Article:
- The fact that it surfaced some time ago that some high resolution download files indeed contained absolutely no more higher frequency content than their Redbook twins was cause for grave concern. (The highs suspiciously cut completely off at Redbook's Nyquist). This should have immediately called for a system of honest accountability by the providers of the high resolution downloads. Did this happen? Did anyone go to court? Is it still possible today to run an upsampling algorithm on Redbook files and sell them as 'high-res' files? As long as there is no system of accountability, there is not going to be trust. This problem is then compounded by:

Logic / measurement:

- It is a logical fallacy to state that you get higher resolution from a higher sampling rate than 44.1 or say 48 kHz. Once you go up to the high sampling frequencies of, say, 192 kHz, you don't get higher and higher resolution; you only get some additional higher frequencies that we cannot hear. We don't have the equipment on our bodies to perceive them. The serious question is, is the playback equipment used (starting from the source all the way to the speakers) designed to handle ultrasonic frequencies without introducing intermodulation distortion into frequencies which we can indeed hear? This is the very reason why many people in their living rooms have had a hard time "liking" the sound of SACD over CD. Very often, a new set of audible distortions is introduced just because the ultrasonic content is intermodulating with audible frequencies. With CD we never had that problem.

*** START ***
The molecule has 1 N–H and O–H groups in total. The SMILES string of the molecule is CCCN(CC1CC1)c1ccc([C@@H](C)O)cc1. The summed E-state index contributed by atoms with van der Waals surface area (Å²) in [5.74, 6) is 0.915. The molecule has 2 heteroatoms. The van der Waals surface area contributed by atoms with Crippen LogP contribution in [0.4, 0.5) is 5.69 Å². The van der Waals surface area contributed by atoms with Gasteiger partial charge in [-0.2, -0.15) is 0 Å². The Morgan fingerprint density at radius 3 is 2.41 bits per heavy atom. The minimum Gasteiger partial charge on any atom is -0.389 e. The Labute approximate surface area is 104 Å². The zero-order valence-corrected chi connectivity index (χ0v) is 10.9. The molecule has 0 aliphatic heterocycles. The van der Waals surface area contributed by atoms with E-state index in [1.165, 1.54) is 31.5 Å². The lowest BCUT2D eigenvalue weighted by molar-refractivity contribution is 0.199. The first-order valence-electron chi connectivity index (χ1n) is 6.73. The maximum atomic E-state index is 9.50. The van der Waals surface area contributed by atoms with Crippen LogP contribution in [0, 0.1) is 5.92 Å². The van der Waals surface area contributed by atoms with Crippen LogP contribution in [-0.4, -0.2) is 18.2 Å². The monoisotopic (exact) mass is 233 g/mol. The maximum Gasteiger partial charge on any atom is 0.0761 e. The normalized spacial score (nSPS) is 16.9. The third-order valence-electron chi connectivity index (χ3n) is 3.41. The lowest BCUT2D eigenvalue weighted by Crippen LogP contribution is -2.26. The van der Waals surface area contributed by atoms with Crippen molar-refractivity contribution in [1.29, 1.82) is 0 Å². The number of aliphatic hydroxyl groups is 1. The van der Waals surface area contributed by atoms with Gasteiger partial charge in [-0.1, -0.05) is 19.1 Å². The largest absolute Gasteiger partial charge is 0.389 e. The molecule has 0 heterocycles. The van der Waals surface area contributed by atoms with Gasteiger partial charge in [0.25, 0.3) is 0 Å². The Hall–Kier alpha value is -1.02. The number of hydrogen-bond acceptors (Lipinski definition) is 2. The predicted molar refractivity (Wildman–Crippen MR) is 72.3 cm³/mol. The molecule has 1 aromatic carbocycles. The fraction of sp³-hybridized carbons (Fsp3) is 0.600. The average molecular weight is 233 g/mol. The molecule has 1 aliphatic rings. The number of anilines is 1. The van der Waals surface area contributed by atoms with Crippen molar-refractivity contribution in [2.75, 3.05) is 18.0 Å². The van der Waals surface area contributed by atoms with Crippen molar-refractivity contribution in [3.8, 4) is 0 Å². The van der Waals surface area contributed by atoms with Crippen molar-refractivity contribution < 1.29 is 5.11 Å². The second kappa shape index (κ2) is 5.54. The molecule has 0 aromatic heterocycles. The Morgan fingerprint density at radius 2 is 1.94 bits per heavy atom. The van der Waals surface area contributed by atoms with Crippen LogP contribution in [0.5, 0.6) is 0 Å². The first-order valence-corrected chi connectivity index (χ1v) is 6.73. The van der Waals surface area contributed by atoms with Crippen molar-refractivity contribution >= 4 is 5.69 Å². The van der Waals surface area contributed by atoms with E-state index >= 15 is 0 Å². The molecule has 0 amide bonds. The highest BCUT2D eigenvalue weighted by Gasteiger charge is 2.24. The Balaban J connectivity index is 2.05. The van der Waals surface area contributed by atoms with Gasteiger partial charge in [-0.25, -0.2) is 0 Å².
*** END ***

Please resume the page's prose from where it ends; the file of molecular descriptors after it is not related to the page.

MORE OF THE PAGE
This is all explained and demonstrated with analogue equipment here:

http://youtu.be/cIQ9IXSUzuM

What is shown very clearly is that digital audio is not stairsteps of resolution at all, and that full quality is achieved by any frequency which is below Nyquist. 

Furthermore, the scepticism is fueled by other such facts such as:

- microphones have signal to noise ratios between 75 and 90 dB.

- adding dither noise shaping can actually draw in even more audible data into the CD format of 16 bits than the 96 dB limit. This is elegant mathematical engineering at work. 

- You cannot convert DSD type files directly on a parallel resistor DAC chip. If you want to go directly, you have to use a 1-bit chip due to its architecture. But there are plenty of critical listeners who have come to the conclusion that parallel resistor type DAC chips offer higher sound quality. Some even go as far as to make their own discreet parallel resistor converters for the convertion of PCM data, such as 

http://www.msbtech.com

and

http://www.totaldac.com